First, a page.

Council Approves Rain Date For Jazz And Blues Event

Council Approves Rain Date For Jazz And Blues Event
Ryan Nellans, executive director of the chamber, speaks to Berlin officials Monday. Photo by Charlene Sharpe

BERLIN– Town officials approved a request from the Berlin Chamber of Commerce to set a rain date for the town’s annual jazz and blues event.

The chamber on Monday asked the Berlin Town Council to consider rain dates for the annual spring celebration as well as the jazz and blues event. Officials agreed to approve one rain date as a compromise.

“One date we may be able to work with,” Councilman Dean Burrell said.

Ryan Nellans, executive director of the Berlin Chamber of Commerce, approached the council this week to ask for rain dates for the spring celebration, set for April 8, and the jazz and blues event, set for May 6. Nellans said Reggae Play Day had been eliminated from the calendar so the request for two rain dates—April 16 and May 13—really only resulted in one additional event date for the town. He acknowledged that planning for rain dates would impact town staff who worked event days but said that was why the chamber had recently donated $5,000 to the town to help with events.

Councilman Jack Orris asked exactly what the two new dates would mean for staff.

“It would mean that staff has to commit themselves personally to an additional day,” Town Administrator Mary Bohlen said. “Yes they are compensated for overtime but there is more to it than just the compensation.”

Mayor Zack Tyndall asked how many weekends events occurred. Staff said there were 16 weekends that featured events.

“This request is not one I make lightly,” Nellans said. “The reason I do make this request is because of the investment we put into these events. The only two rain dates that I mean to ask for are for these two days in the spring.”

Bohlen said she understood he was only requesting two rain dates but said one request often led to another.

“We understand the investment,” Tyndall said. “We like the events just as much as everyone else does. We just have to balance that with staff time.”

He asked if the events could be adjusted in case of rain.

Nellans said the spring celebration could likely be moved to the Berlin Fire Company if the organization approved but said no alternative was possible for the jazz and blues event which is significantly larger.

Councilman Dean Burrell echoed Bohlen’s concern that one request could lead to future rain date requests.

“That’s not my intent,” Nellans said.

Cindi Krempel, a member of the chamber’s board, said she appreciated the fact that town officials were looking out for municipal employees but pointed out they’d likely been hired with the expectation of working some weekends.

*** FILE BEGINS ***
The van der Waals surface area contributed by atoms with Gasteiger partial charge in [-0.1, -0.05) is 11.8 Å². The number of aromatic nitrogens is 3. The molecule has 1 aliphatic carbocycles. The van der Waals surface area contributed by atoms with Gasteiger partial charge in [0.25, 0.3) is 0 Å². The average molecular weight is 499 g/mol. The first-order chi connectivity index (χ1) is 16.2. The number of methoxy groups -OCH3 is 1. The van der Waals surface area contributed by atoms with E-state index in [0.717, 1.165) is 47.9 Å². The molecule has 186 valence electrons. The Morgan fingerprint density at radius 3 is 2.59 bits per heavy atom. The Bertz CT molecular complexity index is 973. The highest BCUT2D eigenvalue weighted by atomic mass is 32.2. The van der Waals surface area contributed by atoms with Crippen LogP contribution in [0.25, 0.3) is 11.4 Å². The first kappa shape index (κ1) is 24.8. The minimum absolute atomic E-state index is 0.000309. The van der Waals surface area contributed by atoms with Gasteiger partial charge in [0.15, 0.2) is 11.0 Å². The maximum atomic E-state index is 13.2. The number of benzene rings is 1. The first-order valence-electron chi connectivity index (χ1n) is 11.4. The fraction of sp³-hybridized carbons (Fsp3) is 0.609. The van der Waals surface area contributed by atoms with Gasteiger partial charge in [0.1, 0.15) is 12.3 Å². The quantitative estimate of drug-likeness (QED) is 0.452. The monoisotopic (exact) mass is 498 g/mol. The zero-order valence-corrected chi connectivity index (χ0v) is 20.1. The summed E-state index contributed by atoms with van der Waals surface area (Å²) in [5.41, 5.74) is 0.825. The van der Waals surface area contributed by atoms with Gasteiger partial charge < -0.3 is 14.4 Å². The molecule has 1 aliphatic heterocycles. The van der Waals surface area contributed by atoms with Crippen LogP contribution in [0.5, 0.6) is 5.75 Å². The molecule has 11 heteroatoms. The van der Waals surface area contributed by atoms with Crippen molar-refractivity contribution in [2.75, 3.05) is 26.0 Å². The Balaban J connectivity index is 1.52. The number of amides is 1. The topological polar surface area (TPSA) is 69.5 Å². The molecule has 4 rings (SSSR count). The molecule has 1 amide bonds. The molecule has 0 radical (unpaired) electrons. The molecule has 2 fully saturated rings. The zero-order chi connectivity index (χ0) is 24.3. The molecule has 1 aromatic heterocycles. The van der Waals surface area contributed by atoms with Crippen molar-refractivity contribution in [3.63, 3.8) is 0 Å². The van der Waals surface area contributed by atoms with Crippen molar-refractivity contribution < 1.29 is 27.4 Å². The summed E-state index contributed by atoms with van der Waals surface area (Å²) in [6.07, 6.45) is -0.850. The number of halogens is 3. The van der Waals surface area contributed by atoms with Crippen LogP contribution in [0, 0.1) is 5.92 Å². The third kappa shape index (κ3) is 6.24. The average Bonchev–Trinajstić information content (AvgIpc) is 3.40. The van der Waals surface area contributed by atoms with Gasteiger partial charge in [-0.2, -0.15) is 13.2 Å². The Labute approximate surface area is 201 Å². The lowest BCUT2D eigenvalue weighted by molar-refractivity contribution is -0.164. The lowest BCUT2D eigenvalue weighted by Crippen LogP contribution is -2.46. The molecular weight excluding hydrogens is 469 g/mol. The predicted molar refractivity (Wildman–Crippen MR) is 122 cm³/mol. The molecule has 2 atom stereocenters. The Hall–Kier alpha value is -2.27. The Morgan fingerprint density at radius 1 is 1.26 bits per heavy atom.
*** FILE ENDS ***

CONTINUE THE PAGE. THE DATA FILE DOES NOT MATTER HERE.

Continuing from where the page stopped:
“Maybe they would appreciate the overtime,” she said.

She added that downtown merchants depended on the crowds events brought in and that business was impacted significantly if those events were canceled. She said she felt adding one additional date to the calendar was reasonable.

“It may be reasonable from where you sit, and yes folks are hired with certain expectations, but these are not your employees, these are employees of the Town of Berlin,” Burrell said. “They are providing you a service, let’s say a complimentary service, by being down here, cleaning the streets after your events, sweeping and doing whatever needs to be done to put the town back in order—not because we require it. It is because they have that much interest in keeping the town presentable and safe.”

Tyndall said 16 weekends was a lot for staff to be expected to work and said that was especially true when those weekends included holidays. He added that the town currently had vacancies—three police and four laborers—in the positions that would be working those 16 weekends.

“It puts the recruitment and retention stuff in perspective I think,” he said.

Nellans said he was cognizant of the demand on staff which was why the chamber had provided the town the donation.

“What we’re also trying to do, not just for the employees but the town, through providing these events with you, we help draw people into town,” he said. “We help draw business into town. We help improve and grow businesses.”

He said some people had started as vendors at events in town and now had their own shops in Berlin.

“We’re helping grow these businesses, draw people into town, draw revenue into town, increase property values, so that the tax income can go up. What we’re doing isn’t just grabbing a few dollars here and there. What we’re helping to do is nurture the entire system.”

Tyndall suggested Heron Park as an alternative location for the jazz and blues event.

“That way it limits the amount of staff that would have to be there,” he said.

Councilman Steve Green said that would likely be too complicated but that he hoped the council could reach a compromise with the chamber. Burrell made a motion to approve May 13 as a rain date for jazz and blues but said he didn’t want to field additional rain date requests.

“Don’t come back,” Burrell said.

Green said the conversation had been unnecessarily harsh.

“I really don’t think it needed to go there,” he said.

Burrell disagreed.

“That is an individual interpretation,” he said. “I would like to say I believe the discussion has been more candid.”

The motion to approve the rain date passed unanimously.

About The Author: Charlene Sharpe

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Charlene Sharpe has been with The Dispatch since 2014. A graduate of Stephen Decatur High School and the University of Richmond, she spent seven years with the Delmarva Media Group before joining the team at The Dispatch.